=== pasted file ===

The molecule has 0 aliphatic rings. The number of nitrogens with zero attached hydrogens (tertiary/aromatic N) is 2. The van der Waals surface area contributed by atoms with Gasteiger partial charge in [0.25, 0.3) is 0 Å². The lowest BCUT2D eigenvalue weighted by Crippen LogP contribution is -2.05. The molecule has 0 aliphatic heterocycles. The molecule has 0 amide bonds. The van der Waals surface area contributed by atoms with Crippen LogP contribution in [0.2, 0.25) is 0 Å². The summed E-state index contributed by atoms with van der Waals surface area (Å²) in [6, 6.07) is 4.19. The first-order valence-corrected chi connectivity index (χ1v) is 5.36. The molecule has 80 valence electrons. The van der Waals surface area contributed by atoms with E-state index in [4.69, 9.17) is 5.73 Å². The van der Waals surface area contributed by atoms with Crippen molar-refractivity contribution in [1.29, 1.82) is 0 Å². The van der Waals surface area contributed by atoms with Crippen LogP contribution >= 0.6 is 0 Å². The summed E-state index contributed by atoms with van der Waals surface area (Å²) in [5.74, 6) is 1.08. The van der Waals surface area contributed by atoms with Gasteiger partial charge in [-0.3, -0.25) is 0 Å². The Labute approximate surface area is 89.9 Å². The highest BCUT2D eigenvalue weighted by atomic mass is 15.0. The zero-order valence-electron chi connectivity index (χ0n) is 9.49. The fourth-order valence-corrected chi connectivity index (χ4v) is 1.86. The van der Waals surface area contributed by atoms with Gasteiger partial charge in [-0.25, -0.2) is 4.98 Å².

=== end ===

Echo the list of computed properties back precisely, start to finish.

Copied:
The molecule has 0 aliphatic rings. The number of nitrogens with zero attached hydrogens (tertiary/aromatic N) is 2. The van der Waals surface area contributed by atoms with Gasteiger partial charge in [0.25, 0.3) is 0 Å². The lowest BCUT2D eigenvalue weighted by Crippen LogP contribution is -2.05. The molecule has 0 aliphatic heterocycles. The molecule has 0 amide bonds. The van der Waals surface area contributed by atoms with Crippen LogP contribution in [0.2, 0.25) is 0 Å². The summed E-state index contributed by atoms with van der Waals surface area (Å²) in [6, 6.07) is 4.19. The first-order valence-corrected chi connectivity index (χ1v) is 5.36. The molecule has 80 valence electrons. The van der Waals surface area contributed by atoms with E-state index in [4.69, 9.17) is 5.73 Å². The van der Waals surface area contributed by atoms with Crippen molar-refractivity contribution in [1.29, 1.82) is 0 Å². The van der Waals surface area contributed by atoms with Crippen LogP contribution >= 0.6 is 0 Å². The summed E-state index contributed by atoms with van der Waals surface area (Å²) in [5.74, 6) is 1.08. The van der Waals surface area contributed by atoms with Gasteiger partial charge in [-0.3, -0.25) is 0 Å². The Labute approximate surface area is 89.9 Å². The highest BCUT2D eigenvalue weighted by atomic mass is 15.0. The zero-order valence-electron chi connectivity index (χ0n) is 9.49. The fourth-order valence-corrected chi connectivity index (χ4v) is 1.86. The van der Waals surface area contributed by atoms with Gasteiger partial charge in [-0.25, -0.2) is 4.98 Å².